Since my last post, I’ve moved to a furnished apartment and found a few different restaurants that serve yummy food. At the recommendation of a GSK colleague, I’ve also joined a WhatsApp group, where I can get fresh vegetarian Indian food delivered. I’m slowly settling down.


  1. I can visualize your stay there Nandita. And it’s so nice that you shared a very special memory of your college days. You seem to get settle quite smoothly there!!!😀😀😀💝

  2. Good to hear from you about your adventure and finding similarities with our childhood hometown, Kolkata. Happy to know and getting settled in. Enjoy the experience and pls keep on sharing your experience thru these blogs. Take care, Nandita.

  3. Wow Nandita, sounds like you’re making an incredible start and meeting folks that have things in common, I sense good friendships will blossom. I loved reading this instalment and it sounds like you’re starting to see where you can make a difference which is GREAT. SC are very lucky to have you…..and if you’re going to get wet then do it in style, get dancing in the rain (too much?!)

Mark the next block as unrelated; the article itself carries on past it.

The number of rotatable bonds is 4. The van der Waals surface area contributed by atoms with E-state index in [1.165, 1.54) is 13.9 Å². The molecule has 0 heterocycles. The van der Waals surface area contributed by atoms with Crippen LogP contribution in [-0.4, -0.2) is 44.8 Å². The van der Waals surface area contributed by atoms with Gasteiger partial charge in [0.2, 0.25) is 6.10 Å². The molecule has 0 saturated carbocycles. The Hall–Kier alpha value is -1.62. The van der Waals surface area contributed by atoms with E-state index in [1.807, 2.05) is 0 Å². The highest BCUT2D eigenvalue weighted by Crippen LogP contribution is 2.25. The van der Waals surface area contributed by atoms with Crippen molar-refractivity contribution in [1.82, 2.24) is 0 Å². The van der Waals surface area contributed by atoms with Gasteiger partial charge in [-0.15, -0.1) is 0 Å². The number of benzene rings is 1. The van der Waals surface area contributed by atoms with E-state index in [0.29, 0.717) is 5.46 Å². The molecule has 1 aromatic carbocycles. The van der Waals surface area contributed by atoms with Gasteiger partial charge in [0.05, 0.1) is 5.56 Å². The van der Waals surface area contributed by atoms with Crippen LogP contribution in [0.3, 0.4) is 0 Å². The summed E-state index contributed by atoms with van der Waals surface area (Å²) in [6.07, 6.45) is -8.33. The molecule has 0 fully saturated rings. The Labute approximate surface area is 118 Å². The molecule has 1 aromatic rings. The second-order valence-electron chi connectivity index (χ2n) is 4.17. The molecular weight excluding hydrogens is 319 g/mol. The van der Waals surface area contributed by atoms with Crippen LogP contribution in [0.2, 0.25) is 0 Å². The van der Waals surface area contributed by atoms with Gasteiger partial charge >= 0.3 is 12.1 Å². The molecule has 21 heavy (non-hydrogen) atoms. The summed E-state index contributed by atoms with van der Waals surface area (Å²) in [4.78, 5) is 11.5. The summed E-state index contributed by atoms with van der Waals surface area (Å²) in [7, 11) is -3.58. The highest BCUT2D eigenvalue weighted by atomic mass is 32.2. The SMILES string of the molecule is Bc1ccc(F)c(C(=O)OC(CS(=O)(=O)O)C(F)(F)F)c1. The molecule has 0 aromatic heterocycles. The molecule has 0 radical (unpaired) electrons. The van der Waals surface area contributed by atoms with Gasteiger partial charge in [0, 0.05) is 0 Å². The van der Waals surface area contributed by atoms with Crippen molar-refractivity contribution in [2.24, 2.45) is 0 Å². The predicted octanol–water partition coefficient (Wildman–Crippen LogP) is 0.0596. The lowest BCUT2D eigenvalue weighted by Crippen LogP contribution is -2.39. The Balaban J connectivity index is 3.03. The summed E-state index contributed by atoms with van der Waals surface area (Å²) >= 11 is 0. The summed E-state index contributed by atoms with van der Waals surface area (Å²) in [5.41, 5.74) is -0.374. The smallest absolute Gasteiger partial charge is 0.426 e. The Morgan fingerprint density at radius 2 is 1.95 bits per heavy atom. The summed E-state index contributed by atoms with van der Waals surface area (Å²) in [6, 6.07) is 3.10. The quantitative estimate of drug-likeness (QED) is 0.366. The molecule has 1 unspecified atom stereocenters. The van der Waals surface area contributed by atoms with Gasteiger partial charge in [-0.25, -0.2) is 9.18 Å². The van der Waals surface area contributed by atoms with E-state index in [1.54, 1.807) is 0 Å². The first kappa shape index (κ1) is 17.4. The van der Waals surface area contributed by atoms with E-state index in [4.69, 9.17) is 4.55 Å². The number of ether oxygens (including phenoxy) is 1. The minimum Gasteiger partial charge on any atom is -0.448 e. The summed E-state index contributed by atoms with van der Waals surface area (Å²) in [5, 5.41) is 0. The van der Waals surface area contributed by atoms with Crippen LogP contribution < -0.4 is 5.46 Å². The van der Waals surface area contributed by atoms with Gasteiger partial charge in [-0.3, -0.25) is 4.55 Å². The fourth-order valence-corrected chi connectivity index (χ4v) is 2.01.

4. Nandita, good to hear you are settling in well in the new country. When I opened your blog and noticed the cover picture my first reaction was, “K’er holo key (what happened to K)?” He is missing you so much, poor thing!

  5. Nandita, You are having an incredible experience. I loved your sweet memory of going to school in Kolkata with your husband. Please, keep your blogs going and enjoy your assignment. .

  6. Great to hear about your adventure and of course the Kolkata nostalgia! Enjoy the stay and cherish this experience and the noble cause. Keep on writing

  7. Lovely to hear how your settling in, making friends and that you’ve found a home! It sounds like it’s been an important few weeks in establishing yourself and starting to make sense of your new world. I remember my move well and the learnings that came, particularly in the first few weeks. Looking forward to hearing the next instalment of your adventure.